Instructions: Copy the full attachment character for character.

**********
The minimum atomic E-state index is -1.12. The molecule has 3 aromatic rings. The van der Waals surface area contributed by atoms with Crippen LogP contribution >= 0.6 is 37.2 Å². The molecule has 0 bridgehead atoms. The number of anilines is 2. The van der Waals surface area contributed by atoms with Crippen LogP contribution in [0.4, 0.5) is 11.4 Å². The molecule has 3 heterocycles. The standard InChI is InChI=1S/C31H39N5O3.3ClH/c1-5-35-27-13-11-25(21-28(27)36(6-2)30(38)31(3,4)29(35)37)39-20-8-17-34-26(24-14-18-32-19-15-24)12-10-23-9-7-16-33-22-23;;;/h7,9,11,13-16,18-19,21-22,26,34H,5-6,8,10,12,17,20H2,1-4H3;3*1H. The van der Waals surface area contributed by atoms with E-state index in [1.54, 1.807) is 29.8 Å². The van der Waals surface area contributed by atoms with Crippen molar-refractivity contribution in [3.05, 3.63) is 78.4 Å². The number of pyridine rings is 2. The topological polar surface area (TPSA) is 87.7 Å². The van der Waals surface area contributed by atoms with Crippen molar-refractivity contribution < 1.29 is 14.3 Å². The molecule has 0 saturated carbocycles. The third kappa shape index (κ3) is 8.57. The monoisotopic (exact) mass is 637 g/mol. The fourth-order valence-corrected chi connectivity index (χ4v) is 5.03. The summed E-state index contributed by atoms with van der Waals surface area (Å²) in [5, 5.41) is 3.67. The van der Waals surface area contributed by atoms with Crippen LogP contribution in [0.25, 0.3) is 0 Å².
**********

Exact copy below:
The minimum atomic E-state index is -1.12. The molecule has 3 aromatic rings. The van der Waals surface area contributed by atoms with Crippen LogP contribution >= 0.6 is 37.2 Å². The molecule has 0 bridgehead atoms. The number of anilines is 2. The van der Waals surface area contributed by atoms with Crippen LogP contribution in [0.4, 0.5) is 11.4 Å². The molecule has 3 heterocycles. The standard InChI is InChI=1S/C31H39N5O3.3ClH/c1-5-35-27-13-11-25(21-28(27)36(6-2)30(38)31(3,4)29(35)37)39-20-8-17-34-26(24-14-18-32-19-15-24)12-10-23-9-7-16-33-22-23;;;/h7,9,11,13-16,18-19,21-22,26,34H,5-6,8,10,12,17,20H2,1-4H3;3*1H. The van der Waals surface area contributed by atoms with E-state index in [1.54, 1.807) is 29.8 Å². The van der Waals surface area contributed by atoms with Crippen molar-refractivity contribution in [3.05, 3.63) is 78.4 Å². The number of pyridine rings is 2. The topological polar surface area (TPSA) is 87.7 Å². The van der Waals surface area contributed by atoms with Crippen molar-refractivity contribution < 1.29 is 14.3 Å². The molecule has 0 saturated carbocycles. The third kappa shape index (κ3) is 8.57. The monoisotopic (exact) mass is 637 g/mol. The fourth-order valence-corrected chi connectivity index (χ4v) is 5.03. The summed E-state index contributed by atoms with van der Waals surface area (Å²) in [5, 5.41) is 3.67. The van der Waals surface area contributed by atoms with Crippen LogP contribution in [0.25, 0.3) is 0 Å².